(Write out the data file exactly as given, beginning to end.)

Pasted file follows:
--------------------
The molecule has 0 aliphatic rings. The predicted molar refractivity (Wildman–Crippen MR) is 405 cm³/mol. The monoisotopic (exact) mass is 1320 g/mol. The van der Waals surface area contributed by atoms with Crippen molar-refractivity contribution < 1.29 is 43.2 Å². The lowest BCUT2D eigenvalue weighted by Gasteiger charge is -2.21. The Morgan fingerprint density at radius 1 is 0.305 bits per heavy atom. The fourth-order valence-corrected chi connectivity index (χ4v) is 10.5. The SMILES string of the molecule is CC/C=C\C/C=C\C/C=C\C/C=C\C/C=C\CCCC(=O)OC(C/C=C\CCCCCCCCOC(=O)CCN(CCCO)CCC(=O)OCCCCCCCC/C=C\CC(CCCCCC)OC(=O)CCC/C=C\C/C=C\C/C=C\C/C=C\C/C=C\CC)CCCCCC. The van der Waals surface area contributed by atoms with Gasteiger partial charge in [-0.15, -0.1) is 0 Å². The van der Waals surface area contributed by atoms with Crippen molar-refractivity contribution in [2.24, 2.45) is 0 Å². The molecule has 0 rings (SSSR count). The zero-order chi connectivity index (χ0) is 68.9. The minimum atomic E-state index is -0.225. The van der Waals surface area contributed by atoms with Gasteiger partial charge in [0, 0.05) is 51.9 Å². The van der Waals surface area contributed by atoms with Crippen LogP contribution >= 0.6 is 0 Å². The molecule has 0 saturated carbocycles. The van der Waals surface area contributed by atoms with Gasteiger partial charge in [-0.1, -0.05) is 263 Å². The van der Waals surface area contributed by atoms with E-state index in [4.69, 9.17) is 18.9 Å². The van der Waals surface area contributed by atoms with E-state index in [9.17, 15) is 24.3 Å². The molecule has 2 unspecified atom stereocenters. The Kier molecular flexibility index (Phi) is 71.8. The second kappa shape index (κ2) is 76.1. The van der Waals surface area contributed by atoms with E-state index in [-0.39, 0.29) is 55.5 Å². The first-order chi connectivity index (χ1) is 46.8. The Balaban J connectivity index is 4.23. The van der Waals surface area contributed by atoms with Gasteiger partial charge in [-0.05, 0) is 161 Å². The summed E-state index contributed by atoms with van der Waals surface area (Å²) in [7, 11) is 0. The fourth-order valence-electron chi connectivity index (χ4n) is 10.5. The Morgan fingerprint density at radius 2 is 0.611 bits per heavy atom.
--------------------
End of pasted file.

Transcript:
The molecule has 0 aliphatic rings. The predicted molar refractivity (Wildman–Crippen MR) is 405 cm³/mol. The monoisotopic (exact) mass is 1320 g/mol. The van der Waals surface area contributed by atoms with Crippen molar-refractivity contribution < 1.29 is 43.2 Å². The lowest BCUT2D eigenvalue weighted by Gasteiger charge is -2.21. The Morgan fingerprint density at radius 1 is 0.305 bits per heavy atom. The fourth-order valence-corrected chi connectivity index (χ4v) is 10.5. The SMILES string of the molecule is CC/C=C\C/C=C\C/C=C\C/C=C\C/C=C\CCCC(=O)OC(C/C=C\CCCCCCCCOC(=O)CCN(CCCO)CCC(=O)OCCCCCCCC/C=C\CC(CCCCCC)OC(=O)CCC/C=C\C/C=C\C/C=C\C/C=C\C/C=C\CC)CCCCCC. The van der Waals surface area contributed by atoms with Gasteiger partial charge in [-0.15, -0.1) is 0 Å². The van der Waals surface area contributed by atoms with Crippen molar-refractivity contribution in [2.24, 2.45) is 0 Å². The molecule has 0 rings (SSSR count). The zero-order chi connectivity index (χ0) is 68.9. The minimum atomic E-state index is -0.225. The van der Waals surface area contributed by atoms with Gasteiger partial charge in [0, 0.05) is 51.9 Å². The van der Waals surface area contributed by atoms with Crippen LogP contribution >= 0.6 is 0 Å². The molecule has 0 saturated carbocycles. The van der Waals surface area contributed by atoms with Gasteiger partial charge in [-0.1, -0.05) is 263 Å². The van der Waals surface area contributed by atoms with E-state index in [4.69, 9.17) is 18.9 Å². The van der Waals surface area contributed by atoms with E-state index in [9.17, 15) is 24.3 Å². The molecule has 2 unspecified atom stereocenters. The Kier molecular flexibility index (Phi) is 71.8. The second kappa shape index (κ2) is 76.1. The van der Waals surface area contributed by atoms with E-state index in [-0.39, 0.29) is 55.5 Å². The first-order chi connectivity index (χ1) is 46.8. The Balaban J connectivity index is 4.23. The van der Waals surface area contributed by atoms with Gasteiger partial charge in [-0.05, 0) is 161 Å². The summed E-state index contributed by atoms with van der Waals surface area (Å²) in [7, 11) is 0. The fourth-order valence-electron chi connectivity index (χ4n) is 10.5. The Morgan fingerprint density at radius 2 is 0.611 bits per heavy atom.